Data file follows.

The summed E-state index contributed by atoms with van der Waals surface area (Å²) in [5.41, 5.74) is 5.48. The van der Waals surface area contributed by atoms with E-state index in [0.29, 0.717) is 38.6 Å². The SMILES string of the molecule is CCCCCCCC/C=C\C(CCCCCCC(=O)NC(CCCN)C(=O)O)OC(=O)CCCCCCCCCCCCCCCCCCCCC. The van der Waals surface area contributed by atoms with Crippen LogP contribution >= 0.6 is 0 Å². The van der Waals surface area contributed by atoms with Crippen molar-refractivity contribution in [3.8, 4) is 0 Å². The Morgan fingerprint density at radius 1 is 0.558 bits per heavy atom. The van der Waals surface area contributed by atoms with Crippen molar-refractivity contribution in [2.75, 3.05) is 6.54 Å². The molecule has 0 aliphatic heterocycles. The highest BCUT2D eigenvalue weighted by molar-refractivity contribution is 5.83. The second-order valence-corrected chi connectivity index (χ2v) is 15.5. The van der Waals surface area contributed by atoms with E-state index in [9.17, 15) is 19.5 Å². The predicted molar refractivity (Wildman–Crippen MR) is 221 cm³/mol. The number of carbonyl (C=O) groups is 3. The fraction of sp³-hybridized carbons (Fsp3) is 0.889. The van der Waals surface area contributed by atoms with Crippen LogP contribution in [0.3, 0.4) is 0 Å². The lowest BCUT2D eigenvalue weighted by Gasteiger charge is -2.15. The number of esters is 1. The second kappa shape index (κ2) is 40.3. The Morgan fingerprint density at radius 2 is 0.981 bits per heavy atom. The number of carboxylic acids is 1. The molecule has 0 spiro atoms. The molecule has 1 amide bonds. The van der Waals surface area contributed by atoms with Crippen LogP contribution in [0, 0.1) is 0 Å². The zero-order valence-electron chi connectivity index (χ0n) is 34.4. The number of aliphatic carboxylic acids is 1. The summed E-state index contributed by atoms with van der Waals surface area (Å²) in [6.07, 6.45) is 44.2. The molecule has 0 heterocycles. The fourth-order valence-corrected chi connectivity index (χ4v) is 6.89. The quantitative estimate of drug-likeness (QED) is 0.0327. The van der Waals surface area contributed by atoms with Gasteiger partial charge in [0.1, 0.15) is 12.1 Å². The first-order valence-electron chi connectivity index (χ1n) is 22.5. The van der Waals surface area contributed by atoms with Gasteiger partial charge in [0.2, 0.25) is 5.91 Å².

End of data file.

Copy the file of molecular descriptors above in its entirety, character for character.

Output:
The summed E-state index contributed by atoms with van der Waals surface area (Å²) in [5.41, 5.74) is 5.48. The van der Waals surface area contributed by atoms with E-state index in [0.29, 0.717) is 38.6 Å². The SMILES string of the molecule is CCCCCCCC/C=C\C(CCCCCCC(=O)NC(CCCN)C(=O)O)OC(=O)CCCCCCCCCCCCCCCCCCCCC. The van der Waals surface area contributed by atoms with Crippen LogP contribution >= 0.6 is 0 Å². The van der Waals surface area contributed by atoms with Crippen molar-refractivity contribution in [3.8, 4) is 0 Å². The Morgan fingerprint density at radius 1 is 0.558 bits per heavy atom. The van der Waals surface area contributed by atoms with Crippen molar-refractivity contribution in [2.75, 3.05) is 6.54 Å². The molecule has 0 aliphatic heterocycles. The highest BCUT2D eigenvalue weighted by molar-refractivity contribution is 5.83. The second-order valence-corrected chi connectivity index (χ2v) is 15.5. The van der Waals surface area contributed by atoms with E-state index in [9.17, 15) is 19.5 Å². The predicted molar refractivity (Wildman–Crippen MR) is 221 cm³/mol. The number of carbonyl (C=O) groups is 3. The fraction of sp³-hybridized carbons (Fsp3) is 0.889. The van der Waals surface area contributed by atoms with Crippen LogP contribution in [0.3, 0.4) is 0 Å². The lowest BCUT2D eigenvalue weighted by Gasteiger charge is -2.15. The number of esters is 1. The second kappa shape index (κ2) is 40.3. The Morgan fingerprint density at radius 2 is 0.981 bits per heavy atom. The number of carboxylic acids is 1. The molecule has 0 spiro atoms. The molecule has 1 amide bonds. The van der Waals surface area contributed by atoms with Crippen LogP contribution in [0, 0.1) is 0 Å². The zero-order valence-electron chi connectivity index (χ0n) is 34.4. The number of aliphatic carboxylic acids is 1. The summed E-state index contributed by atoms with van der Waals surface area (Å²) in [6.07, 6.45) is 44.2. The molecule has 0 heterocycles. The fourth-order valence-corrected chi connectivity index (χ4v) is 6.89. The quantitative estimate of drug-likeness (QED) is 0.0327. The van der Waals surface area contributed by atoms with Gasteiger partial charge in [0.1, 0.15) is 12.1 Å². The first-order valence-electron chi connectivity index (χ1n) is 22.5. The van der Waals surface area contributed by atoms with Gasteiger partial charge in [0.2, 0.25) is 5.91 Å².